When Michael Forsyth was deep in his legislative reforms as education minister in early 1989 he received a note from Ivor Sutherland, registrar of the General Teaching Council. "As you will be aware," Mr Sutherland wrote, "the raison d'$#234tre of the General Teaching Council is the protection and, where possible, the enhancement of professional standards in Scottish schools, a responsibility which it has exercised over the years with considerable vigour and no little success."
He argued that the council had no powers once teachers had been through initial training and their probationary period, other than to strike from the register any teacher guilty of gross professional misconduct, the kind of behaviour normally reserved for the court reports in the daily papers. On average only five per year are struck off.
Mr Sutherland advised Mr Forsyth to give the council a statutory role in accrediting in-service courses and staff development and in "the assessment of continuing professional competence". Eight years on, Mr Forsyth has promised to bestow such powers on the council if his administration is returned, having changed his mind about the GTC being the poodle of the Educational Institute of Scotland and other teacher unions. Poodles can bite, too.
Both Raymond Robertson, the Education Minister, and Helen Liddell, Labour's, minister-in-waiting, have been involved in talks with the council about extending its role and it seems certain that a future education Bill under either party will include the necessary legislation.
Such a "breakthrough", as Mary Rose Caden, the council's convener, calls it, is being replicated in other professions. From September the General Medical Council will have new powers under which doctors identified as deficient will be put through a rehabilitation programme. Some may be asked to retrain or work in a supervised capacity.
Ms Caden, a past EIS president, says: "We are talking about penny numbers. As in any profession, there are some people who should not be where they are but for many there is nobody to help them." She accepts the Government's view that employers have not been up to the task, despite recent legislation ending teachers' right to be dismissed only by a two-thirds majority of the relevant local authority education committee.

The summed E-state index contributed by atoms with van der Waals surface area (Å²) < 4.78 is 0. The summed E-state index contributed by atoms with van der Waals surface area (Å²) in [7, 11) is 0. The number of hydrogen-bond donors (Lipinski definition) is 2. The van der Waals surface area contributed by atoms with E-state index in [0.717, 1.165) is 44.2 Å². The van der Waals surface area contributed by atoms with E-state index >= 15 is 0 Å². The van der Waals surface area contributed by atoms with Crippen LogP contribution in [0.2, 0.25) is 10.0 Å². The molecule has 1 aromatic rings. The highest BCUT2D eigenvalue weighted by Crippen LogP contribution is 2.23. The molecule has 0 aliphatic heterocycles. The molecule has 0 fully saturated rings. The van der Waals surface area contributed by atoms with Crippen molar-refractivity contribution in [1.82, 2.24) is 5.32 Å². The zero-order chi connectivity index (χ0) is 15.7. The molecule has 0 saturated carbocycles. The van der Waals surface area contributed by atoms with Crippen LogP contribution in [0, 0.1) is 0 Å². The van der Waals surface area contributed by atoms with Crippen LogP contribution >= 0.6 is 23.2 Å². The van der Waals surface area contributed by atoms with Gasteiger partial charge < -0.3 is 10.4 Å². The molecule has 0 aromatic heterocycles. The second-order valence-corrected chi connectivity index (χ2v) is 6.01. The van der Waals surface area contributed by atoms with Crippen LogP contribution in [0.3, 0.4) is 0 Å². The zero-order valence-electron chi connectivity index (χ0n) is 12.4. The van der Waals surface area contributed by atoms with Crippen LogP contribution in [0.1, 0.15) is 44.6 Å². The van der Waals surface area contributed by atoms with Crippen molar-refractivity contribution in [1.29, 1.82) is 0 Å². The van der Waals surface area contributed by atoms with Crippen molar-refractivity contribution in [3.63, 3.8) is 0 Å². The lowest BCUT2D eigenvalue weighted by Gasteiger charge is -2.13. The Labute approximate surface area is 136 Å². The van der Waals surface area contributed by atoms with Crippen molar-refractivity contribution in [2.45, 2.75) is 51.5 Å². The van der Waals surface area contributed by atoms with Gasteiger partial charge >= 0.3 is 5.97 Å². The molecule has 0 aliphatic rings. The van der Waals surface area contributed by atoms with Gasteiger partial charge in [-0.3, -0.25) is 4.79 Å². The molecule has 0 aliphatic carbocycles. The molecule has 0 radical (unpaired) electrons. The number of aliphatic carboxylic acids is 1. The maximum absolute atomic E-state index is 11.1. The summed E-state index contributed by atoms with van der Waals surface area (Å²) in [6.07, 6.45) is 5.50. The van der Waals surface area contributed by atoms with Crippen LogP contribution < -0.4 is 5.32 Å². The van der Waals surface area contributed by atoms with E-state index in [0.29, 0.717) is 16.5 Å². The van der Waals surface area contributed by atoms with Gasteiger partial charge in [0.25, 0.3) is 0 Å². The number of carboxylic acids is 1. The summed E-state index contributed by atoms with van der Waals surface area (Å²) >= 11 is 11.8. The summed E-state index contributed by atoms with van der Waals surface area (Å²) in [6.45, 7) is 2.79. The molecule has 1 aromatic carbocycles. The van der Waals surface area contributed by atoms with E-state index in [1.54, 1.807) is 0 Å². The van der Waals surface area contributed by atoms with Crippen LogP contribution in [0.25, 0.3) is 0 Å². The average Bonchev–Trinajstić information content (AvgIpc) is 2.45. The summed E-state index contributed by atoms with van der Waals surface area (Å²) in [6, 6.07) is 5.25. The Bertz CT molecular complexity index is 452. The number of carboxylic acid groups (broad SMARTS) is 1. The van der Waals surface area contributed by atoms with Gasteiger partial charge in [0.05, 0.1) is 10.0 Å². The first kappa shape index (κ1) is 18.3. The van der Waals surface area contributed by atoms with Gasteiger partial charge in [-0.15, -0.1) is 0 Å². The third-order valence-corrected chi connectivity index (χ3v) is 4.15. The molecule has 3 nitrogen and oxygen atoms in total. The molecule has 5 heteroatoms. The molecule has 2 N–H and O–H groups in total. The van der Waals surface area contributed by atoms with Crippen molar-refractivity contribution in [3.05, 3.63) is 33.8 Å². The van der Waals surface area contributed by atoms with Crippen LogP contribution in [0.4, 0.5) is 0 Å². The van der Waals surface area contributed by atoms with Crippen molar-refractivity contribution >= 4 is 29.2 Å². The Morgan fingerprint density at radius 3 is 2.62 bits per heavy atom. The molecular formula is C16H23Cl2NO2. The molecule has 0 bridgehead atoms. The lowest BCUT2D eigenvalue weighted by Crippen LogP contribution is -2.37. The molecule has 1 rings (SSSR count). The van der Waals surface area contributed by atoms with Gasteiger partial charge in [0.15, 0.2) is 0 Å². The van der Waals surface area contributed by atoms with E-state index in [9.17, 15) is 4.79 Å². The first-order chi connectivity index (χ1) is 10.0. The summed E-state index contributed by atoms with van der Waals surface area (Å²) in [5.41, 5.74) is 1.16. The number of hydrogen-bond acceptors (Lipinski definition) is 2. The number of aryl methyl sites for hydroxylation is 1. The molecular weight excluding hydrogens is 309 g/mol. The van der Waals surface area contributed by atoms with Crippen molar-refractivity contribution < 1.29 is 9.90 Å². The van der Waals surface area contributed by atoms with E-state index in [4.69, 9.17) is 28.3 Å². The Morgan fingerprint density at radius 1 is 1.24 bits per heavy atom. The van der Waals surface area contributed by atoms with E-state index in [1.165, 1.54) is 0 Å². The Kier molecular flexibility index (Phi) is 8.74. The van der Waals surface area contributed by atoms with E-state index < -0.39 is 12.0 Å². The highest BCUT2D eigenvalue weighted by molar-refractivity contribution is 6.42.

Ms Caden, principal teacher of guidance at St Augustine's High, Edinburgh,is also anxious about the signals emanating from the parties' manifestos and the emphasis on getting tough with teachers. "Our concern is not 'let's get rid of incompetent teachers' but how much support is being offered to teachers throughout their careers. It is a similar concern to the level of support teachers have in their probationary period. If the right kind of staff development is available, appraisal is not necessary. It is the ongoing development of the teacher that matters. "
She believes professional competences for assessing probationers could be extended and that staff development should take place throughout the 40 years of a teacher's career. What counts is "getting in there early enough". How such ideas would translate into practice is unclear and would require further detailed discussion but the council would have to take on extra staff. It is already considering moving to larger offices.
Any appraisal system the Government insisted on, Ms Caden points out, would bring considerable extra costs - one reason why authorities have tucked it away on the backburner - and more intensive staff training would equally incur substantial costs. "This does not come cheaply."
The education forum of the Convention of Scottish Local Authorities last week challenged the Government's decision to extend the council's powers. A paper asked: "Is the Government proposing to introduce a capability procedure and is this procedure to be linked to the appraisal process which is being proposed and will it be a compulsory part of a teacher's contract? Will the GTC be obliged to investigate complaints from parents where they regard a teacher's competence in the classroom to be in question?"
Bob McKay, director of education in Perth and Kinross and one of Cosla's advisers, reaffirmed the opposition of the Association of Directors of Education to an unacceptable encroachment on the rights of employers. "It is removing local democratic accountability from the management of staff and handing it over to a central quango, " he told Cosla. Directors fear that employment law would first have to be clarified. Teachers who feel they have been unfairly dismissed are entitled to go to an industrial tribunal and it would be the authorities that were summonsed, not the council.
Keir Bloomer, director of education in Clackmannan remains equally hostile about proposals to remove incompetent teachers and "kitemark" in-service courses. Mr Bloomer, a past GTC vice-convener, argues: "The existence of GTC disciplinary powers has actually served as a protection for bad teachers. It cuts across the normal employer-employee relationship."
He accepts that few "bad" teachers have been removed by authorities under the current system but maintains that the new unitary councils are more likely to act once they have introduced new disciplinary codes. It is too early to prejudge their success in that, he says.
Giving the GTC muscle to remove bad teachers might make the process more difficult since the standard of proof might be higher, Mr Bloomer says.